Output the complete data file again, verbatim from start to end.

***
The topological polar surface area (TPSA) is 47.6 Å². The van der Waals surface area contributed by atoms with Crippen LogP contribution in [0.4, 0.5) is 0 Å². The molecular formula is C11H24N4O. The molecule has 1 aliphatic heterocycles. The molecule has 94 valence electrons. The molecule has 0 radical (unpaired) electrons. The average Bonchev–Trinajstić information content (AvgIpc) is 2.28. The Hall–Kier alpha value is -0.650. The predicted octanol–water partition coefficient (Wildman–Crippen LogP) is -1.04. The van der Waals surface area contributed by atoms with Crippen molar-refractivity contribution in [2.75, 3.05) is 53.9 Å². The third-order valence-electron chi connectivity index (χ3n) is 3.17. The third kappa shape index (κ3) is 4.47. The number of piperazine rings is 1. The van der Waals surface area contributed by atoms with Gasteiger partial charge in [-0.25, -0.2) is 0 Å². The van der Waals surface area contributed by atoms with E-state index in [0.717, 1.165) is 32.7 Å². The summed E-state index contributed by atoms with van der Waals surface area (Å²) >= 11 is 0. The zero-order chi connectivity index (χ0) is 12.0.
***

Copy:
The topological polar surface area (TPSA) is 47.6 Å². The van der Waals surface area contributed by atoms with Crippen LogP contribution in [0.4, 0.5) is 0 Å². The molecular formula is C11H24N4O. The molecule has 1 aliphatic heterocycles. The molecule has 94 valence electrons. The molecule has 0 radical (unpaired) electrons. The average Bonchev–Trinajstić information content (AvgIpc) is 2.28. The Hall–Kier alpha value is -0.650. The predicted octanol–water partition coefficient (Wildman–Crippen LogP) is -1.04. The van der Waals surface area contributed by atoms with Crippen molar-refractivity contribution in [2.75, 3.05) is 53.9 Å². The third-order valence-electron chi connectivity index (χ3n) is 3.17. The third kappa shape index (κ3) is 4.47. The number of piperazine rings is 1. The van der Waals surface area contributed by atoms with Gasteiger partial charge in [-0.25, -0.2) is 0 Å². The van der Waals surface area contributed by atoms with E-state index in [0.717, 1.165) is 32.7 Å². The summed E-state index contributed by atoms with van der Waals surface area (Å²) >= 11 is 0. The zero-order chi connectivity index (χ0) is 12.0.